Imagine you want a potato but you ask for a tomato, how would you feel? Lettering, Calligraphy, and Typography. These terms are usually used interchangeably, but if you look closer they are not the same, whether you are a designer or not it's very important to understand the subtleties of each term.

Calligraphy is the art of writing by hand, the calligrapher has to develop this skill through constant practice to develop muscle memory and this usually takes a lot of discipline, practice and time.

Since we are visual creatures, here is a beautiful video by Matthew Vergotis where he is creating amazing calligraphy pieces.

Lettering is the art of drawing, the letterer creates custom artwork that is intended for one configuration only, either a word or a piece. The main focus is only on this one composition of letters, the letterer can either start from scratch using a pencil or using different tools (pens, brushes etc.) to start with then, later on, tweak or redraw the artwork depending on his needs.

Lettering by Tyrsa

By Tyrsa "Alexis Taïeb"

Lettering by Tyrsa, Doyald Young, Jessica Hische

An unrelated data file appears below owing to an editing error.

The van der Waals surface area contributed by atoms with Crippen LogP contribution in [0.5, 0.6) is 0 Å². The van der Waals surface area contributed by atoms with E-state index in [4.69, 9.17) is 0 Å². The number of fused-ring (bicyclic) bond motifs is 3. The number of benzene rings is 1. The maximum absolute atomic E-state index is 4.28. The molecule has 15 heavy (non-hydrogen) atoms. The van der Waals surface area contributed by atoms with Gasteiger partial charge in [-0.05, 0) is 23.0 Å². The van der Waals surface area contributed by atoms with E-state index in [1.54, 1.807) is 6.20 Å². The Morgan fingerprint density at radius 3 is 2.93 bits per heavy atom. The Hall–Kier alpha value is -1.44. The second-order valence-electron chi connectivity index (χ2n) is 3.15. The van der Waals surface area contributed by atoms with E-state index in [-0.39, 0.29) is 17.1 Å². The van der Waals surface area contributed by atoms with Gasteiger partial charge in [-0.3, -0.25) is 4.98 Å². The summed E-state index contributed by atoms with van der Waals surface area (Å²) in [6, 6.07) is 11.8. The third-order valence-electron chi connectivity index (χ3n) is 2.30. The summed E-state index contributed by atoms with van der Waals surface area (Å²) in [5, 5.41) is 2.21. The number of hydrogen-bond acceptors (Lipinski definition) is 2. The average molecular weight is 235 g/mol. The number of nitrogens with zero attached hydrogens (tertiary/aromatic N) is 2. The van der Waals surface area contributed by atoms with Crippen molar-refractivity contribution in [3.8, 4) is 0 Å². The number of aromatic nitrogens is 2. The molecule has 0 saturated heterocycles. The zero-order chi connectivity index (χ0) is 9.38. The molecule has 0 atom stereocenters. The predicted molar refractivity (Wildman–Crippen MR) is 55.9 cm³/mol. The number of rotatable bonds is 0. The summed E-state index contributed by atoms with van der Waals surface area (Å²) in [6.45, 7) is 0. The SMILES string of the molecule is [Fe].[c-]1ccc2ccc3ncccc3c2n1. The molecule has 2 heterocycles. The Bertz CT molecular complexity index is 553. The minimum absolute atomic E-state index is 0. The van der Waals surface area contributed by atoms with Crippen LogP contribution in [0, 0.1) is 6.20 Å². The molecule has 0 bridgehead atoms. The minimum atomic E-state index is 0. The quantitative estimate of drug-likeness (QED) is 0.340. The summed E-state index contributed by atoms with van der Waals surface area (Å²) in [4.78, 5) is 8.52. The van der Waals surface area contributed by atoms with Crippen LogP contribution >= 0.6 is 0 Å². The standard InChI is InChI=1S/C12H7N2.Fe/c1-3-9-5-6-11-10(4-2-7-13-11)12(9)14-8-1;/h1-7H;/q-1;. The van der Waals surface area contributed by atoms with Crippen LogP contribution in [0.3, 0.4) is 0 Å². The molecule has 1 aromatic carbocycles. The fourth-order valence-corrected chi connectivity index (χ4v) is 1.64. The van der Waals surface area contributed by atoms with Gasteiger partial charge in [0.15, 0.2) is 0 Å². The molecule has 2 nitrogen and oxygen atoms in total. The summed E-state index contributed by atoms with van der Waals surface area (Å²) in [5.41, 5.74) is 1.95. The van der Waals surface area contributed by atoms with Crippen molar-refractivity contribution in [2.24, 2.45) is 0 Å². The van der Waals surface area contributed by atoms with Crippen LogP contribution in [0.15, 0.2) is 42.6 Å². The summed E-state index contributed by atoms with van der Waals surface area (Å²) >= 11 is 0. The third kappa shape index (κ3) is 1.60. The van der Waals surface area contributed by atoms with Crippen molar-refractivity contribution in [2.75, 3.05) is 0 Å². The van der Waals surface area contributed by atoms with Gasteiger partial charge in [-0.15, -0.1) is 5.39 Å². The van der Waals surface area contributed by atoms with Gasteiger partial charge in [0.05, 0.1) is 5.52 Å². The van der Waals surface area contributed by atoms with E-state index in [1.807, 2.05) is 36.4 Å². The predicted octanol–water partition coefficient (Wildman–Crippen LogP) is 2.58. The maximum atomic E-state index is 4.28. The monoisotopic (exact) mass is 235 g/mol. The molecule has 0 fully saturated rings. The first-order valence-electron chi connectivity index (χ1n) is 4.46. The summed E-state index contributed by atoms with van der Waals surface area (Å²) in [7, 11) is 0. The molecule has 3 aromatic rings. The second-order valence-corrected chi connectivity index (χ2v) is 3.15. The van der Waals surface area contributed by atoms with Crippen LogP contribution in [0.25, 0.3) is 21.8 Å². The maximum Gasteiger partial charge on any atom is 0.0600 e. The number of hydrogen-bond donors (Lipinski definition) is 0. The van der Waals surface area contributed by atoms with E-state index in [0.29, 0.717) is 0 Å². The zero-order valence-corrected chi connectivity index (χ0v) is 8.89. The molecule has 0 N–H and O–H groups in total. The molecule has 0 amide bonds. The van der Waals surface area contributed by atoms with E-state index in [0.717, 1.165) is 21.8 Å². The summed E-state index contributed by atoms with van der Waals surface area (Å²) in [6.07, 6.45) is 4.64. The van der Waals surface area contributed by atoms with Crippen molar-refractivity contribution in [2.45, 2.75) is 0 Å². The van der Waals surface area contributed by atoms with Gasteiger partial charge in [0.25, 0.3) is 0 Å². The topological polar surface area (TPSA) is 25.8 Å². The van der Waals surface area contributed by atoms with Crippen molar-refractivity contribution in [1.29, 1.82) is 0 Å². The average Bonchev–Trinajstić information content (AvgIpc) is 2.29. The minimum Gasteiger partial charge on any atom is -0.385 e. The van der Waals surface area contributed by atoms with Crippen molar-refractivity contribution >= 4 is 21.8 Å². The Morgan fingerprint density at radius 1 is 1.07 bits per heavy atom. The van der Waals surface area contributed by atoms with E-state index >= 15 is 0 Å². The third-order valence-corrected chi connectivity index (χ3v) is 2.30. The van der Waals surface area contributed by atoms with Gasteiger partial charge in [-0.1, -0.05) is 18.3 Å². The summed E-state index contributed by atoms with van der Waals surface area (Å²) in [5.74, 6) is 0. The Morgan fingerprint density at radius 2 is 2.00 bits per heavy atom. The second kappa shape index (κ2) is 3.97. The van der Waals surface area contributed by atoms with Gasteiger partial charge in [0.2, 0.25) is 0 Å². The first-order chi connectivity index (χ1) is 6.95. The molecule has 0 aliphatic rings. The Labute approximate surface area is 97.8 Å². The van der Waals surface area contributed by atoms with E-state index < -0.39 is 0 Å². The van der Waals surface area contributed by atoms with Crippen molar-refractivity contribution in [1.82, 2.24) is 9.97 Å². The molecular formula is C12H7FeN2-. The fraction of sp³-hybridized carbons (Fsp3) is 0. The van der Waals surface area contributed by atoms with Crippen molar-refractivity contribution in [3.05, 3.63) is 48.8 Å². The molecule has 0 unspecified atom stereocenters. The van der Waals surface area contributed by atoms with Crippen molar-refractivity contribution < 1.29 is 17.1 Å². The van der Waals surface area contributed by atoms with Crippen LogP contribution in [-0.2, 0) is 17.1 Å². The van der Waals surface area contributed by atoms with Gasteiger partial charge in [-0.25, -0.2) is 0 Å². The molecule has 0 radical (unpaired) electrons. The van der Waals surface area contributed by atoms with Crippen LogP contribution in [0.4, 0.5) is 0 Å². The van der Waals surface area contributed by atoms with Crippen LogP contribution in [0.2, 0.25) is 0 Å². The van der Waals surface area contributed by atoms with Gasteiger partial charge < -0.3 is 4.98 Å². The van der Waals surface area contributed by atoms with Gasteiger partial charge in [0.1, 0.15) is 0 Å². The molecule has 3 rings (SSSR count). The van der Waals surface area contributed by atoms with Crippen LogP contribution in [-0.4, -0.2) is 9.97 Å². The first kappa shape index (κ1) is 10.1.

By Tyrsa "Alexis Taïeb", Doyald Young and Jessica Hische.

Typography is the art of arranging and laying out type, it's what you see now and every day on your screen.
Designing type is very time-consuming, type designers work in a system where there is a lot of constraints and a ton of refinements to do, some typefaces take years before being released commercially.
Another thing to know, type designers create typography, while graphic designers use that typography in their design work.


In a nutshell
It's important to know the differences between lettering, calligraphy, and typography. You have to know what you are talking about when interacting with other people and share the knowledge if there is a confusion.
Calligraphy is "writing".
Lettering is "drawing".
Typography is setting type.